By Zach W. Watson
The dark Peruvian man just asked me if I wanted my shoes shined as I put my backpack and ass down on this forest green bench in the center of the Plaza de Armas. Every Peruvian city has a Plaza de Armas, but the Cusco plaza is special. It is the only plaza in Peru where I can look over my shoulder and see a young kid with a computer in his lap after the sun has gone down. I guess it’s because when I look over my other shoulder I can see a group of tourist police standing in a circle chatting.
There is a beautifully clean McDonalds here, right next to some dirty old church with big green doors and two symmetrical steeples with big brass bells.
Lots of cars drive around the square; it seems continual, like they are driving around in circles. I know that they turn off of the plaza on some dark side street that leads to some end of town where the prostitutes crawl and the crack dealers peddle. No Gringo dares to go there, unless they’re looking for the wrong kind of kicks, the kind that end in bribing the tourist police at four o’clock in the morning.
Some Australian hippy girl looks at me and said, “Hola.”
Then, a Peruvian guy with a blue sweater just whistled, piercing the drums of my ears, you know, the kind of whistle where you don’t pucker your lips. I guess his friend was on the other side of the park. And now no one is around and I look up and see the changing neon lights of the fountain. Wow. No wonder people come here from around the world.
A tour bus just stopped across the street to drop a group of tired white tourists off. In the distance, from somewhere behind, I hear the Super Mario Bros. song, but it’s not polyphonic. It’s coming from a Peruvian instrument, the kind that looks like an upside down organ, but it’s not an organ because it’s small; it´s wooden; and it’s a flute.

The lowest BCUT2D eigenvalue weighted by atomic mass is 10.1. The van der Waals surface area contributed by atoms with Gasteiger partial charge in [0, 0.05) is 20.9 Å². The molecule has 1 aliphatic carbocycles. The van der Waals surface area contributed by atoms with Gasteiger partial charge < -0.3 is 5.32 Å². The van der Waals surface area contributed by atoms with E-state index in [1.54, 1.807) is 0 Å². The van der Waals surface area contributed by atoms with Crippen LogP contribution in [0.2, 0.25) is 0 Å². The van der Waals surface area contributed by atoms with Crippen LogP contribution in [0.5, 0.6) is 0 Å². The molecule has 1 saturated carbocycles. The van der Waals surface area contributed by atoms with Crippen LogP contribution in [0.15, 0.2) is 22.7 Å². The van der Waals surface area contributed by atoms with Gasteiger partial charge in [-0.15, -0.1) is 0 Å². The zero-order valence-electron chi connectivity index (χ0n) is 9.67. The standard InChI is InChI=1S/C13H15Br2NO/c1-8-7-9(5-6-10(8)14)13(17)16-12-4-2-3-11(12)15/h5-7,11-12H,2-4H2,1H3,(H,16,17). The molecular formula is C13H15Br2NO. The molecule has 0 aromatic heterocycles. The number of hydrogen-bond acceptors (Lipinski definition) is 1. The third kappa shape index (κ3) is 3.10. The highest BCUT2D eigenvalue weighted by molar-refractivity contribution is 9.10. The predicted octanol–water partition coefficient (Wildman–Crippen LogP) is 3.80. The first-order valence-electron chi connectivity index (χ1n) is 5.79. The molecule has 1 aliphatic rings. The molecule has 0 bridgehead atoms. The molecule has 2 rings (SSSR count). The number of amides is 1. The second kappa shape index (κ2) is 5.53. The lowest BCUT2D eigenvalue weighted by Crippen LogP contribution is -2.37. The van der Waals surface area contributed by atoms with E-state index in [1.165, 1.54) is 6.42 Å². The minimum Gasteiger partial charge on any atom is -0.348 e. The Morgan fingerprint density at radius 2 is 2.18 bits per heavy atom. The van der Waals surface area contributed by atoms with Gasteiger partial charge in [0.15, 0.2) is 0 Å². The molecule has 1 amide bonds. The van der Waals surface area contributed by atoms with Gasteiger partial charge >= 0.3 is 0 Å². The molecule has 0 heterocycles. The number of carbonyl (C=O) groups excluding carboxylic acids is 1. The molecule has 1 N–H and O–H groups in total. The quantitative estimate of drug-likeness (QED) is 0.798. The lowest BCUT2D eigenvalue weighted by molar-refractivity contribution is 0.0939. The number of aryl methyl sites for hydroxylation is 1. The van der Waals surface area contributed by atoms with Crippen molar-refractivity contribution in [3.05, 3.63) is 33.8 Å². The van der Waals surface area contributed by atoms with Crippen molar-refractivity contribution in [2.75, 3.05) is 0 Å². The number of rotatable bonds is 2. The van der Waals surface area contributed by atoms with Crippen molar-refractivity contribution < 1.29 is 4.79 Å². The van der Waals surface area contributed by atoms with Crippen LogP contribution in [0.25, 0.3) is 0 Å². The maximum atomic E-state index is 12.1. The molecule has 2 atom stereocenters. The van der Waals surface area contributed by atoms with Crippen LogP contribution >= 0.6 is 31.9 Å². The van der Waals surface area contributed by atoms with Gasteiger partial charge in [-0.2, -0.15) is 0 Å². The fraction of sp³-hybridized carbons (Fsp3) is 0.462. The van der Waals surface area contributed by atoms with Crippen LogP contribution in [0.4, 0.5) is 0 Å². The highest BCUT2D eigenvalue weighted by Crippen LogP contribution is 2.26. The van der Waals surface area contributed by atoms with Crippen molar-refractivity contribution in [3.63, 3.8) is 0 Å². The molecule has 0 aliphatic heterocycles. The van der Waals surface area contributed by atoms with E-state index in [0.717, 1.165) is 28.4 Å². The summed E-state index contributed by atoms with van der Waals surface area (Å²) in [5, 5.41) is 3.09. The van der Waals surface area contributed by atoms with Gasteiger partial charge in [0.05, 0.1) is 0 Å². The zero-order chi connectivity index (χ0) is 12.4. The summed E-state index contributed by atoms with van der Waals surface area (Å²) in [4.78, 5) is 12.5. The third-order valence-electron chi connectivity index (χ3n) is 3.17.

This bench is dark green, and it’s next to some grass. Oh, there is the lady with a rolling garbage can. She’s wearing a blue uniform with yellow writing on the back that says, “Municipilidadldad de Cusco.” Now, my bench is by a garbage can that’s by a post with a standard street light on top.
There’s an older blonde lady with her arms full of shopping bags. Thank God, she has a pair of one hundred and twenty dollar Merrels because I don’t think a no-name brand would be able to support the weight of her bag full of South American handicrafts.
A backpacker wearing shorts walks by. He has a beanie on. He obviously acknowledged the weather by putting on a beanie, come on kid, put some pants on.
The shoe shine guy is back. He points at my Doc Martens.
“Un Sol,” he said
“Es necesario, ochenta centimos?”
“No tengo nada”
“Okay, my friend”
There are some flowers with long green stems all in a circular bunch. They are purple flowers and they are close to my bench.
This tall guy has a cigarette. I want one, but I have no money. I wasn’t lying to the shoe shine guy. I would have gotten a shoe shine for eighty centimos. It’s only twenty five cents.
The stores are open on the bottom floors of the old colonial buildings that line the square, bright fluorescent inside lights meet the dull yellow light from the streets.